That "I Did It!" Feeling

I moved into a different role at work this week. I handed off my former team to the new team lead with a final 1-on-1 (and coincidentally performance review) for each team member. Each of them has a different variety of skills, motivators driving them, and awareness of either. This blog post focuses on just one team member.

"I did it!"

One team member is really driven by that "I did it!" feeling. They're early in their career, new to the product and the company. They spend a lot of their time pairing, asking for help, or floudering while wondering if they should be pairing or asking for help. Every 1-on-1, they'd come in not feeling like they learned or accomplished anything. They weren't getting that "I did it!" feeling.

But they were doing a great job. They were making progress in all the different technologies our team uses (Mendix, Docker, OpenAPI, pytest, gitlab pipelines, etc.), learning as they went, and able to accept feedback to course-correct when necessary. They knew they were learning a lot, and had a lot still to absorb. None of this gave them that feeling they were looking for, the feeling that motivated them.

Forces within our control

As a team lead, part of my job was to maintain a bubble for my team. There may be a swirl of possibilities and priorities yet to be chosen by the people around and above us. I wanted to create an environment where my team members could still get that "I did it!" feeling regardless. This Liz and Mollie comic captures this nicely.

A great manager holds umbrella to protect team from ridiculous requests, unclear priorities, massive uncertainty, unneccessary meetings, last-minute chaos; and foster clear expectations, defined roles, work-life balance, stable achieveable goals@lizandmollie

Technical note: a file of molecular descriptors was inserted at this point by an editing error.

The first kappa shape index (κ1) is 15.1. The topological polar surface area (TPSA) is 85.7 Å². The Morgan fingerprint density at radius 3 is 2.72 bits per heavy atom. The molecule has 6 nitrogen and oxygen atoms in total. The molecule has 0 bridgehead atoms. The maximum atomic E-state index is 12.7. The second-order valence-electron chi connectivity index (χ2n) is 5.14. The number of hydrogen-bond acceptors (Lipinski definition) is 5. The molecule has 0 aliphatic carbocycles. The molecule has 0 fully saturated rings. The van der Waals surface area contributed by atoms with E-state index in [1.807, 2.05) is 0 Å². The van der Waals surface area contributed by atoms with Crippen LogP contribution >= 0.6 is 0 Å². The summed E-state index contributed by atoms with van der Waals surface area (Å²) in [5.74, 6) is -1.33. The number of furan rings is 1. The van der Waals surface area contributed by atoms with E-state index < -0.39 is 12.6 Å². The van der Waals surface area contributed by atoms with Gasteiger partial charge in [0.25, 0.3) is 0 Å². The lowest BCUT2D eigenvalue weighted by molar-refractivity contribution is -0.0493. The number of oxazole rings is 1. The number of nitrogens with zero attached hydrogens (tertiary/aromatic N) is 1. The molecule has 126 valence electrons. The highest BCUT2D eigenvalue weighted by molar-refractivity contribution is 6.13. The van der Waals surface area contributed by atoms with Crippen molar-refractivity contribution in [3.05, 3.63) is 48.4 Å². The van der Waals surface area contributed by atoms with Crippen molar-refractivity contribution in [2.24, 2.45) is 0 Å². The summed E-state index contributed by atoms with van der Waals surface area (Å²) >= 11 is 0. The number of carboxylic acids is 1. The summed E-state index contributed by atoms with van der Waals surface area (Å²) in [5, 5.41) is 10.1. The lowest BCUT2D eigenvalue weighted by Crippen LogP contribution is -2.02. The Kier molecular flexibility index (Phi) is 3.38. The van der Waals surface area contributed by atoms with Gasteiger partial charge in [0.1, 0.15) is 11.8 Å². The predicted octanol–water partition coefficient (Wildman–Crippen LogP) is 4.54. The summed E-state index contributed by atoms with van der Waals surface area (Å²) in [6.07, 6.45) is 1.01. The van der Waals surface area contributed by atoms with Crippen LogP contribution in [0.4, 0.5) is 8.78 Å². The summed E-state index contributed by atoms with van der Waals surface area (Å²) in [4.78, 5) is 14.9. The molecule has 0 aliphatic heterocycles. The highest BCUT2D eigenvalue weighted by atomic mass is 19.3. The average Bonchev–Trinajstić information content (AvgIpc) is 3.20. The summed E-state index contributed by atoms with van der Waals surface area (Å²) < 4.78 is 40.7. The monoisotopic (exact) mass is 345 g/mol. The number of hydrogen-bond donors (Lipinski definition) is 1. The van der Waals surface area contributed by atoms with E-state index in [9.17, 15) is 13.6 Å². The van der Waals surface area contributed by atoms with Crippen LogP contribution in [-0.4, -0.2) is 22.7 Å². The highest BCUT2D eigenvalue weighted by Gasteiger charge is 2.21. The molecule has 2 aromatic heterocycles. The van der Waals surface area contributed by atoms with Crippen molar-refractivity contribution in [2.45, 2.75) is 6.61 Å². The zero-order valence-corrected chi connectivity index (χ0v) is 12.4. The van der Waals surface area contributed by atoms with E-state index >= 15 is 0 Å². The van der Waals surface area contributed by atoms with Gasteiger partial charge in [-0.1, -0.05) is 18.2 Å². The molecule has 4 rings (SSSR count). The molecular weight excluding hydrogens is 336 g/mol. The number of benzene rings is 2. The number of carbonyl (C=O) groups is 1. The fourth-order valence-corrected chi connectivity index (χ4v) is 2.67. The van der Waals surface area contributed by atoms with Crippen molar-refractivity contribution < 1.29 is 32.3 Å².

This team member came to me and asked for a career path, clear steps for what they should be doing next and how to get promoted. I started by sending them the job description they hadn't seen for his own job, helping to set clear expectations and define their role. (I followed-up with HR about why job descriptions were not visible to every employee; it's the little next steps like this that are so hard to see a manager doing well or at all.) I spent time in our 1-on-1's finding out more about what was on their mind, dragging their attention away from work.

I spent time in places you might not expect reinforcing work-life balance. We started every refinement meeting with a review of upcoming time off (and peer pressure from me to take more of it). This allowed us to only refine the amount of work we could accomplish in the upcoming period, and set expectations for what couldn't be done.

All of this helped scope and clarify the team member's job. I tried to give this and all my team members the "I did it!" feeling by talking about what we accomplished at the smallest scale in standup, a slightly larger scale in retro, and on the largest scale in the meeting with the whole unit. But that wasn't helping this team member.

The thing that finally gave them that "I did it!" feeling was: a Trello board for their own personal career development, with To Do, Doing, and Done columns.